Into these fires Mr. Comey rode. And before the day was out, he had given the Democratic narrative a significant boost. He did so, first, by announcing a continuing FBI investigation into the Trump-Russia connections; second, by rejecting Mr. Trump’s claims of an Obama-ordered wiretap; and third, by saying almost nothing about the one felony we know of: the public disclosure of Mr. Flynn’s name.
Republicans are right to squeal here. Yet not all do so from atop Mount Principle. Last summer, perhaps fearing their candidate could not beat Hillary Clinton in the election, too many Republicans placed their hopes on Mr. Comey to take down the Democratic presidential nominee for them.
In the end, Mr. Comey bumbled both his investigation and the politics, not least with a hot-dogging press conference that even he admitted was unusual. There the FBI director pre-empted the attorney general, declaring that “no reasonable prosecutor” would bring an indictment against Mrs. Clinton. Never mind that this was a gift to then-Attorney General Loretta Lynch, because it spared her of having to pay any political price for not indicting.
Mr. Lake points out that Mr. Comey was able to do this only because Ms. Lynch had been fatally compromised by a secret meeting she’d held with Bill Clinton at a moment when the Justice Department was considering charges against his wife. Fast forward to today, when a similar recusal on the Russian issue by Mr. Trump’s attorney general, Jeff Sessions (because he too had met with the Russian ambassador), has again elevated Mr. Comey to a political role he should not have.
Certainly politicians ought to be investigated and prosecuted if they’ve broken the law. Even so, these days both parties too often forget the primary source of accountability in our government is not the criminal justice system. It’s the American people acting through their elected representatives. The Constitution gives Congress many tools to enforce accountability, from hearings and contempt findings to impeachment.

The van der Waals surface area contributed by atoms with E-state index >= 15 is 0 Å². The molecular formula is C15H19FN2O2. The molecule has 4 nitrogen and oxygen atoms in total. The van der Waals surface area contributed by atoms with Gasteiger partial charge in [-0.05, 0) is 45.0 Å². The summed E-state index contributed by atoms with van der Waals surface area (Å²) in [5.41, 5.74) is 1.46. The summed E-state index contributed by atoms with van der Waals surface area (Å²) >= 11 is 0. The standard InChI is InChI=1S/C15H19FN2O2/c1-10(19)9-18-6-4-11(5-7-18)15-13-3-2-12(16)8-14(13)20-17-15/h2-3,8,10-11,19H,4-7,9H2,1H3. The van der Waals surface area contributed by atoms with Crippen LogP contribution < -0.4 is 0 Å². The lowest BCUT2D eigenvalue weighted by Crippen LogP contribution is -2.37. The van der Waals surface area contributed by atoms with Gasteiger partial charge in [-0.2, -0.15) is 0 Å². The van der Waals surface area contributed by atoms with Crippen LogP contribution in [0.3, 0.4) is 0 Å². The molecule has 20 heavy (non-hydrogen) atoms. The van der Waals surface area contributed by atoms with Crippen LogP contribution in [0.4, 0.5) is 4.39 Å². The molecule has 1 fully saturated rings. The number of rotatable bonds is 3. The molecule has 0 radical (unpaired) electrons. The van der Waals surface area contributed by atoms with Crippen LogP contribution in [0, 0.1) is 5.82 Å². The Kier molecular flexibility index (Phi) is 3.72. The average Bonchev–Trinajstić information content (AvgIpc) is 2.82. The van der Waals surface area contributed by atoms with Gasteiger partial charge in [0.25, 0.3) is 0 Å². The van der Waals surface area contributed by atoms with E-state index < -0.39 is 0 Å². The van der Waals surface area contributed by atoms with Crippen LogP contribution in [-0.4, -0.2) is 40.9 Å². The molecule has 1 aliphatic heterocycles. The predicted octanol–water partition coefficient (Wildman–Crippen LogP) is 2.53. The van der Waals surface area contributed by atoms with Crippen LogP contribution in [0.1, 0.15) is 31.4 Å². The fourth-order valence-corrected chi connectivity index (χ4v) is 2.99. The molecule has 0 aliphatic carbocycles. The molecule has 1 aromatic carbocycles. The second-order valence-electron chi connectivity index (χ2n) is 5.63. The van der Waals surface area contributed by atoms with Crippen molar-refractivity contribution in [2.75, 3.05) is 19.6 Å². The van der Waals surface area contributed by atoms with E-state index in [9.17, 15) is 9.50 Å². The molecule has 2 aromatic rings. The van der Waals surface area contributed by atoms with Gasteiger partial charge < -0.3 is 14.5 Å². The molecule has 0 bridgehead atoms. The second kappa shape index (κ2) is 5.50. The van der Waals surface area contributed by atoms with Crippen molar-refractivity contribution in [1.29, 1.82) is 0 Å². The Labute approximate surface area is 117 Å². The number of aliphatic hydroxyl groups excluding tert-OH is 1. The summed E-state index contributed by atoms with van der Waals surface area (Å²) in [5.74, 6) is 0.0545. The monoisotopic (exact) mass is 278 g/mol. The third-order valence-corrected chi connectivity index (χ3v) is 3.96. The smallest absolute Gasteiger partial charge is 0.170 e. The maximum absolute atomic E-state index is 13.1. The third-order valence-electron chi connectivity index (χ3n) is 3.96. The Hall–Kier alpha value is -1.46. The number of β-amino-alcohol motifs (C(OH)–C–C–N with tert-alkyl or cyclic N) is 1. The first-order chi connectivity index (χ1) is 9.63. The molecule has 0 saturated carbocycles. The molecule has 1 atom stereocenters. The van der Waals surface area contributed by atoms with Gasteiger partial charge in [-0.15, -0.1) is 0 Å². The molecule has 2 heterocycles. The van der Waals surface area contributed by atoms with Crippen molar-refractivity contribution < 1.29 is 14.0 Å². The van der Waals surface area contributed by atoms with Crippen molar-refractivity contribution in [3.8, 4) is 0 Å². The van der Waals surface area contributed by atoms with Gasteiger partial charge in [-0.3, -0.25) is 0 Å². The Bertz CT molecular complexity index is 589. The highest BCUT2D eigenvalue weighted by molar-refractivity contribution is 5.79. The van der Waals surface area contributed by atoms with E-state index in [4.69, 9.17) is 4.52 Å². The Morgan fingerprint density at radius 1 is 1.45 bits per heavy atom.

True, these are messy, imperfect processes, fraught with posturing. For example, when the Republican House held Lois Lerner in contempt for refusing to testify about the IRS targeting of conservative organizations, Speaker John Boehner could have jailed her until she testified. Instead he referred her name to the U.S. attorney for a prosecution he knew would never happen, perhaps because he feared making her into a martyr. All along the way Congress was lectured it should back off, lest it do anything to jeopardize the FBI’s investigations.
This gets it precisely backward. Plainly the FBI should pursue its criminal investigations. But the FBI director is not America’s political referee.
Critics now claim Chairman Nunes is too compromised by association with Mr. Trump to oversee an honest inquiry. But what of Mr. Comey? Many Democrats believe he cost Mrs. Clinton the election. Is it not at least possible he might see taking on Mr. Trump as an opportunity to redeem himself? It augurs ill when we forget political legitimacy is ultimately decided at the ballot box and look to the unelected for a political shortcut—whether this be a special prosecutor, an independent commission or an FBI director.
So let Mr. Comey investigate. But it should not stop the intelligence committees from doing whatever they need to do to get to bottom of what really happened with Russia. Because in our system it’s the elected people we send to Washington who are meant to keep an eye on the permanent government—not the other way ’round.

America Is Ill-Prepared to Counter Russia’s Information Warfare